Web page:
Early feedback has been very positive with people identifying a real buzz, enjoying finding about existing practice, current projects and future opportunities and welcoming the opportunity to network with colleagues.
As always the team are keen to hear your views in order to keep improving the event, so if you attended and haven’t provided feedback yet we’d be very grateful if you could let us know your views:
Those struggling to think of a last-minute Christmas gift for their middle-aged relatives might be intrigued to know they may prefer a digital game this year, rather than a nice pair of slippers.
Research carried out by a PhD student at The Open University, into how people engaged with digital games, found that the age of those who play and enjoy these games is not typically a 20-something playing games like Call of Duty. Rather, research student Jo Iacovides, 28, found that the demographics are changing among game enthusiasts. She studied how people learn through their involvement with games and carried out a three-stranded approach using email interviews, monitored on-site case studies and questionnaires among a group stretching from 20 to 65.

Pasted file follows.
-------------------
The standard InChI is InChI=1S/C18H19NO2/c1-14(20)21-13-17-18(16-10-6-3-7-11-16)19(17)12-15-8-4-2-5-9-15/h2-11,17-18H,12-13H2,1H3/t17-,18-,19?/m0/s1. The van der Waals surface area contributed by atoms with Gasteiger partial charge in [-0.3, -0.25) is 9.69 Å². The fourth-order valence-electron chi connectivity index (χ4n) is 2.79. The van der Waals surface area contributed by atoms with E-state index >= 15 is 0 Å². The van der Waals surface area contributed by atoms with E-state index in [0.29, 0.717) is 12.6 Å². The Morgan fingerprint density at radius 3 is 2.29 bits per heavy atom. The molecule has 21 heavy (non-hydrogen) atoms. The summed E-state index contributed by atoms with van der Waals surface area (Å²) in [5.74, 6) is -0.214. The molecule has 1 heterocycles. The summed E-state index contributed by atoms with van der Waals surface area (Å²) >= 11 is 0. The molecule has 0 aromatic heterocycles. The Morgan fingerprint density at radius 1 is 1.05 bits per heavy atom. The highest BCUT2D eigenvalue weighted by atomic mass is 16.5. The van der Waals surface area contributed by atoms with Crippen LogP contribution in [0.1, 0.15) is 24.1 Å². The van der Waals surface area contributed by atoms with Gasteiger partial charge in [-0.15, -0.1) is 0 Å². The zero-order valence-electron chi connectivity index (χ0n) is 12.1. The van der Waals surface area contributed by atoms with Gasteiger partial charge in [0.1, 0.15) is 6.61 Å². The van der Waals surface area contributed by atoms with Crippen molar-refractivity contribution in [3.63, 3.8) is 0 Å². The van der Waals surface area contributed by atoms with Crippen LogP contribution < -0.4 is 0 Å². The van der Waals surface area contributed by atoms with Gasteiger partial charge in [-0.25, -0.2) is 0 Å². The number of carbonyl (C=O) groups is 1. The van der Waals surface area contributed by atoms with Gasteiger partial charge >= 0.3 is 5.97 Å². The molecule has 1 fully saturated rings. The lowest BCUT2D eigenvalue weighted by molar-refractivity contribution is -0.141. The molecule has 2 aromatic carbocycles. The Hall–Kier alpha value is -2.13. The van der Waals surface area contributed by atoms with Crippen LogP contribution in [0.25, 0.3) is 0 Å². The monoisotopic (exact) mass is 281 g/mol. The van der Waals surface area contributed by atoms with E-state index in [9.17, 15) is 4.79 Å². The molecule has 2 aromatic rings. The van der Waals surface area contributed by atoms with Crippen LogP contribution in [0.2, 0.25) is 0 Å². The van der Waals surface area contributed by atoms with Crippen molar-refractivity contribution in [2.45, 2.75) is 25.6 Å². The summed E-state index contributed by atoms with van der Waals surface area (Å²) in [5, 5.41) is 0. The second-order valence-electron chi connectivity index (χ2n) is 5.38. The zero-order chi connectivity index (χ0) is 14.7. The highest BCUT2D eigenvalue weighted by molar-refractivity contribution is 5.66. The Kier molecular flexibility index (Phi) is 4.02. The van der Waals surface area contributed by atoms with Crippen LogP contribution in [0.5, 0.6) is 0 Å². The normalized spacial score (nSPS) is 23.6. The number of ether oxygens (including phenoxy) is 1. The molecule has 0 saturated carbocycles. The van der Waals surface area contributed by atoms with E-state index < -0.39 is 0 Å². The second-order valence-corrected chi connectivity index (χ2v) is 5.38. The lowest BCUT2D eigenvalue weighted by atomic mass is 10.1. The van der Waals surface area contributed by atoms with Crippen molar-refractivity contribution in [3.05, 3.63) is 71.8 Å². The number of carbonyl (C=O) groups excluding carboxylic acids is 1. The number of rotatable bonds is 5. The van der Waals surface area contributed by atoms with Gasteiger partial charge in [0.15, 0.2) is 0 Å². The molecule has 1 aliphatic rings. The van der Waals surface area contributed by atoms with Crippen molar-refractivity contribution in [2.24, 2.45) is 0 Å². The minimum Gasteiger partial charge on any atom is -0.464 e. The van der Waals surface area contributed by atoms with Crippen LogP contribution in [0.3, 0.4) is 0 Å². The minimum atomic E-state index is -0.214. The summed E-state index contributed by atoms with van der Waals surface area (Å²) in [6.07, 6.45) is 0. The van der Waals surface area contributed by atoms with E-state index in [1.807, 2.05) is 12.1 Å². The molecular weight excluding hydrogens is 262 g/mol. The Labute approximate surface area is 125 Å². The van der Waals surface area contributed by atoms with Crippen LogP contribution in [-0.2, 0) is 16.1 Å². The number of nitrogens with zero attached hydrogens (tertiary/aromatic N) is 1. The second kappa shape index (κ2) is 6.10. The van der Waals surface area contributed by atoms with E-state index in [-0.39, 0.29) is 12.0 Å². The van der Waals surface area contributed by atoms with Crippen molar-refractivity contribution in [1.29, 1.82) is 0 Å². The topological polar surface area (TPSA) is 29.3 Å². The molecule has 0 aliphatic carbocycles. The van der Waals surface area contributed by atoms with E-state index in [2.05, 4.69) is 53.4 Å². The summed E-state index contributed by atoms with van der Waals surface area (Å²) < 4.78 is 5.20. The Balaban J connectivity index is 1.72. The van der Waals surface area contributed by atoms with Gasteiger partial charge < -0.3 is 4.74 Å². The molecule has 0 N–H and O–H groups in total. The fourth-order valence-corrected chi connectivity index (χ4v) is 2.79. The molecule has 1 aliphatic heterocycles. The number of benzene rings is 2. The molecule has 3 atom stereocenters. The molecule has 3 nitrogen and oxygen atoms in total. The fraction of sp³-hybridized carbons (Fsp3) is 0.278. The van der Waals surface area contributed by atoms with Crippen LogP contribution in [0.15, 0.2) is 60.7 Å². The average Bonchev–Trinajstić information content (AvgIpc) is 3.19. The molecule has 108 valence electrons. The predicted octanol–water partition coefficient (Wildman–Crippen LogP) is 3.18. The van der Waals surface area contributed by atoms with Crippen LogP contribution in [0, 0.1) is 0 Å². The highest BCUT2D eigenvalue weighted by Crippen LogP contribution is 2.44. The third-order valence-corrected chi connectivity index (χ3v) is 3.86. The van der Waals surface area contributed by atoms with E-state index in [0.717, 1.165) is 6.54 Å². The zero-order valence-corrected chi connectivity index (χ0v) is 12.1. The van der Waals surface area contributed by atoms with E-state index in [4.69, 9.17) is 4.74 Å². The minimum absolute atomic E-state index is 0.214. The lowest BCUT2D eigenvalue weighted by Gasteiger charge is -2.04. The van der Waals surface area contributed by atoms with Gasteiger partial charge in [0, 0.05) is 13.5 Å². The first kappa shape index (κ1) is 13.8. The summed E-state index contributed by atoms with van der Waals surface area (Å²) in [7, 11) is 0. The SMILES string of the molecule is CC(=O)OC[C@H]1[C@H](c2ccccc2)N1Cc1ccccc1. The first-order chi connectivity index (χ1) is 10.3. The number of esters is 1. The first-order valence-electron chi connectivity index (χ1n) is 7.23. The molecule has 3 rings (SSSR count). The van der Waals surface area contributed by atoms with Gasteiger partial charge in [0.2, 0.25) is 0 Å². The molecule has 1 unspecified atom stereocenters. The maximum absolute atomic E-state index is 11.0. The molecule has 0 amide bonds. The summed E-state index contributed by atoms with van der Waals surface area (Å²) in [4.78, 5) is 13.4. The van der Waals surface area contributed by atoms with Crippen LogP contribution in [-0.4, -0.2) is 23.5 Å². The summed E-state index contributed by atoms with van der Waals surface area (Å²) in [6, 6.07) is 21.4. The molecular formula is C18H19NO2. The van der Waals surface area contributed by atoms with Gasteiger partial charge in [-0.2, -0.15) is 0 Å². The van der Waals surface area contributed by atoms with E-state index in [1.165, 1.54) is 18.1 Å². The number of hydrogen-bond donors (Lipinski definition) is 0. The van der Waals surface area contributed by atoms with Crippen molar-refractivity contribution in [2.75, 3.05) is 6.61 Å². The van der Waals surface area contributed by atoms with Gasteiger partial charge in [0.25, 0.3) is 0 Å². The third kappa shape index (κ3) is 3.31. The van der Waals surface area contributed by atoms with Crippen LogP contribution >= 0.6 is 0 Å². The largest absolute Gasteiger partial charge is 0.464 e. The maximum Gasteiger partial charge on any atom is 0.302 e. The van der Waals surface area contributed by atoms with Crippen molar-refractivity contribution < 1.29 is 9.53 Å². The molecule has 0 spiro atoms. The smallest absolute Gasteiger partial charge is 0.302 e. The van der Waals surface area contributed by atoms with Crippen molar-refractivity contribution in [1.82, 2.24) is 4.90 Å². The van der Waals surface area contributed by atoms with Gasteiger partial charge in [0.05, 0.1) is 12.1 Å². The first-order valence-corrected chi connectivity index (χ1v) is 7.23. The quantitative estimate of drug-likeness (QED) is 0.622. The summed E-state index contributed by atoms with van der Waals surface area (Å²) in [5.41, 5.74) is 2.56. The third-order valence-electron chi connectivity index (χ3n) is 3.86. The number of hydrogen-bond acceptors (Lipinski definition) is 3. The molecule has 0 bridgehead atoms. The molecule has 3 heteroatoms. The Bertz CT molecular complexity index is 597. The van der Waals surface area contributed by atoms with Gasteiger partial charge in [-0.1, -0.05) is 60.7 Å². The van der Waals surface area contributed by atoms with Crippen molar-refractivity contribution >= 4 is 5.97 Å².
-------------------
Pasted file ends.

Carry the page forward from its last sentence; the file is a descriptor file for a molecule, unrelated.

(full article by Christine Drabwell, OU Media Relations)
On Wednesday the IET Technology Coffee morning focussed on a project which is exploring the use of ebooks and mobile devices for learning. Three of the five presenters were Associate Lecturers who have travelled from Region 13 (South East) to explain what they’ve done so far and are planning as part of this project.